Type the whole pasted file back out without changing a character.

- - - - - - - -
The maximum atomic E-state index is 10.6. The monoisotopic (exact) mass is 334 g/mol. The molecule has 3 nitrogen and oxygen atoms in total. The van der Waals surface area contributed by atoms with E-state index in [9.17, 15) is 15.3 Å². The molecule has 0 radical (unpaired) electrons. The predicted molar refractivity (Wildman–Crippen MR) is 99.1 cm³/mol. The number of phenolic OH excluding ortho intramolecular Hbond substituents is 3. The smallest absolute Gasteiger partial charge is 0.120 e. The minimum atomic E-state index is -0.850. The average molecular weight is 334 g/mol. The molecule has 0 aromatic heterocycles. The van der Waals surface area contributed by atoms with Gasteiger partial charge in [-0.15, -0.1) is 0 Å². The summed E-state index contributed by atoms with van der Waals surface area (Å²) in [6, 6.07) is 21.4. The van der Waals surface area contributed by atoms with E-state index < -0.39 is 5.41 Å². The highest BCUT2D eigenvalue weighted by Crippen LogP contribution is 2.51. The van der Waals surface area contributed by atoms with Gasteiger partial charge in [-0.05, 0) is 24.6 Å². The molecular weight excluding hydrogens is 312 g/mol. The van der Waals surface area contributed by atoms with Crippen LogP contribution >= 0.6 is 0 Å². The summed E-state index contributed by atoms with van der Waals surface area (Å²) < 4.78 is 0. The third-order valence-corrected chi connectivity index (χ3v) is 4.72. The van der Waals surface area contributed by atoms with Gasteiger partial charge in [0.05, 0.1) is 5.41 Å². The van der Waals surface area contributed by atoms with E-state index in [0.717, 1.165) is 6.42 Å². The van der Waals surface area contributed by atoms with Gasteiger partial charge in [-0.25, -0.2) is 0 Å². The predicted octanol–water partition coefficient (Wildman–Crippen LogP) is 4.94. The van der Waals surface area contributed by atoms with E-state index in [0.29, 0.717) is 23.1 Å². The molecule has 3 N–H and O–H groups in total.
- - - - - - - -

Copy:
The maximum atomic E-state index is 10.6. The monoisotopic (exact) mass is 334 g/mol. The molecule has 3 nitrogen and oxygen atoms in total. The van der Waals surface area contributed by atoms with E-state index in [9.17, 15) is 15.3 Å². The molecule has 0 radical (unpaired) electrons. The predicted molar refractivity (Wildman–Crippen MR) is 99.1 cm³/mol. The number of phenolic OH excluding ortho intramolecular Hbond substituents is 3. The smallest absolute Gasteiger partial charge is 0.120 e. The minimum atomic E-state index is -0.850. The average molecular weight is 334 g/mol. The molecule has 0 aromatic heterocycles. The van der Waals surface area contributed by atoms with Gasteiger partial charge in [-0.15, -0.1) is 0 Å². The summed E-state index contributed by atoms with van der Waals surface area (Å²) in [6, 6.07) is 21.4. The van der Waals surface area contributed by atoms with E-state index < -0.39 is 5.41 Å². The highest BCUT2D eigenvalue weighted by Crippen LogP contribution is 2.51. The van der Waals surface area contributed by atoms with Gasteiger partial charge in [-0.05, 0) is 24.6 Å². The molecular weight excluding hydrogens is 312 g/mol. The van der Waals surface area contributed by atoms with Crippen LogP contribution >= 0.6 is 0 Å². The summed E-state index contributed by atoms with van der Waals surface area (Å²) < 4.78 is 0. The third-order valence-corrected chi connectivity index (χ3v) is 4.72. The van der Waals surface area contributed by atoms with Gasteiger partial charge in [0.05, 0.1) is 5.41 Å². The van der Waals surface area contributed by atoms with E-state index in [0.717, 1.165) is 6.42 Å². The van der Waals surface area contributed by atoms with Gasteiger partial charge in [-0.25, -0.2) is 0 Å². The predicted octanol–water partition coefficient (Wildman–Crippen LogP) is 4.94. The van der Waals surface area contributed by atoms with E-state index in [0.29, 0.717) is 23.1 Å². The molecule has 3 N–H and O–H groups in total.